Staging is the process whereby a medical team assesses the patient for the spread and growth of any known cancer within the body. If it is apparent that a cancerous mass has not spread throughout the body, then there is an expectation that radiation or chemotherapy could be useful in halting any potential spread or even removing the cancer from the body completely.
Cancerous tumors are examined for three specific characteristics in order to classify: are classified according to three characteristics:
- Location within the body:
- Carcinoma: Cancer appearing on the surface of the skin, located in body cavities or glands.
- Leukemia, Lymphoma, and Myeloma:.:Cancer found in lymphatic tissue, bone marrow, or the blood
- Grading (relationship between the size of regular and cancerous cells)
- Grade I: Slight difference in the size of comparable cells.
- Grade II: Slightly more abnormal than cells considered Grade I
- Grade III: Extreme irregularity of the cell differences, and perhaps even difficulty in determining which are healthy and which are cancerous.
- Grade IV: Cells are completely different, perhaps small, immature or rapidly spreading in comparison to the healthy normal cells.
- Staging (the spread of the cancer within the body)
- Stage O: Tumor is located on the surface of the skin or organ without actually infiltrating the tissue,
- Stage I: Cancer affects only the initial organ where the tumor was discovered
- Stage II: Small amount of localized spreading of affected cells.
- Stage III: Large amount of spreading throughout the same region of the body as the originating tumor was discovered
- Stage IV: Metastasis, where the cancer has spread to a completely unrelated region within the body.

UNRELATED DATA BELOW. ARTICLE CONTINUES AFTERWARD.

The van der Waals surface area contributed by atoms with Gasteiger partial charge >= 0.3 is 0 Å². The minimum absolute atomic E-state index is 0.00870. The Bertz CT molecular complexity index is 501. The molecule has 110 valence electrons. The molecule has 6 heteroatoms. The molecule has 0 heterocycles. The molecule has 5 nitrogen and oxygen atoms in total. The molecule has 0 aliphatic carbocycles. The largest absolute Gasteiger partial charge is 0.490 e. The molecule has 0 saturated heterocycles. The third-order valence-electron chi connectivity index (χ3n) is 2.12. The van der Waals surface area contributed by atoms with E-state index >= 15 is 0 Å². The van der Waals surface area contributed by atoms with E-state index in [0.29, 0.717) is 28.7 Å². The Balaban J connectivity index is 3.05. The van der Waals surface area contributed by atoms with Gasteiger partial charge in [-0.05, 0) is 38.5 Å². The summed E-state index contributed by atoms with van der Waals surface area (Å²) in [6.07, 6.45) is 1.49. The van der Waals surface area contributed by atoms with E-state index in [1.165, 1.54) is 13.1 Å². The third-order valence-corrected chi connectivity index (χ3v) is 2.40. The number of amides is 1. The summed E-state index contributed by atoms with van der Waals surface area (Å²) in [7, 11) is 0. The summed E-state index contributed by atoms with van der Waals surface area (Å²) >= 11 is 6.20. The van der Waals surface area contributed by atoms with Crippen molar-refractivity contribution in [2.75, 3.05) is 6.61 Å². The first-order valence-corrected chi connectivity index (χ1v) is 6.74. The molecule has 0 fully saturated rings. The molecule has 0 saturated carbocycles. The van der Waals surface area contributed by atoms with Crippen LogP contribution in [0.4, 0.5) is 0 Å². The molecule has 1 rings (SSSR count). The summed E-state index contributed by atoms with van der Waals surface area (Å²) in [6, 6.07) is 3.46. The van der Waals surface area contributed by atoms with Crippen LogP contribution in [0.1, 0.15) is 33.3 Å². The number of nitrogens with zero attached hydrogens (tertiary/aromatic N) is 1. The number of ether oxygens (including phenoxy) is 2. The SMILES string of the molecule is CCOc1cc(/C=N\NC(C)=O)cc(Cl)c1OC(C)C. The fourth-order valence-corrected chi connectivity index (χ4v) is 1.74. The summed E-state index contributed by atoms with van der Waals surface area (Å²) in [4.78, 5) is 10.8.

The TRM system for the classification of cancer stages is detailed below. This system is frequently implemented as one way of determining a patient’s cancer stage.
Tumors, Lymph Nodes and Metastases are evaluated and assigned a stage. The numbers assigned represent T, N and M in the TNM system. A typical resulting evaluation will be T1M1N1. This means that the tumor, node and metastases are all rated as stage 1. A zero is assigned where there is no evidence of a particular item. In most cases, M is equal to zero, as there are no metastases present. If the patient’s lymphatic system is unaffected, N will also be equal to zero. The specific ways in which numbers are assigned, and the meaning of the composite truly differ from patient to patient and depend on the exact type of cancer being staged at that time. Moreover, this system is designed to give an overview assessment of the patient’s cancer stage.
The tumor is evaluated and assigned a number between 0 and 4. If 0 is the assigned number, the patient shows no signs of tumor growth in the body. A grading of 4 represents significant infiltration of the surrounding tissues by the original tumor being classified. Generally, a T4 is an inoperable tumor that has spread in the body via direct extension of the tumor.
N: Lymph Nodes
The lymph nodes that are evaluated for grading include only those glands secreting near the actual cancer location. If lymph nodes in a completely separate region of the body are assessed, there is definite suspicion of metastasis. If no lymph nodes are located in close proximity to the tumor, then a 0 is assigned as the N value. However, if there is tremendous lymphatic activity in the area, then a 4 could be designated for the N number. Unfortunately, there is no cut and dry explanation for which lymph glands are considered close, or what close is. When it comes to this evaluation everything depends on the specific cancer being evaluated. The assignment of the N value may also take into account significant swelling, or increased/decreased output. Again it all depends on the specific diagnosis of a patient.
Assigning the M value is a fairly simple process. If there are no metastases, the number is 0. If there are many, then the answer is 4. 2 and 3 are assigned depending on the amount and size of the metastases located.
As we described earlier, many of the considerations and evaluations are very specific depending on the type of cancer located in the body.
How do these two systems for rating the grade of cancer relate? The Level system is often used after an TNM evaluation has taken place. The TNM analysis is much more detailed and precise because it looks at more than a general overview of the cancer. It goes into specific details according to the type of cancer diagnosed in a particular patient.
Here’s an example: Lung cancer – small cell variety – may be assigned level II grading when there are tumors ranking T1 or T2, and there are low numbers of lymph nodes in the area (N1) and no metastases present (M0).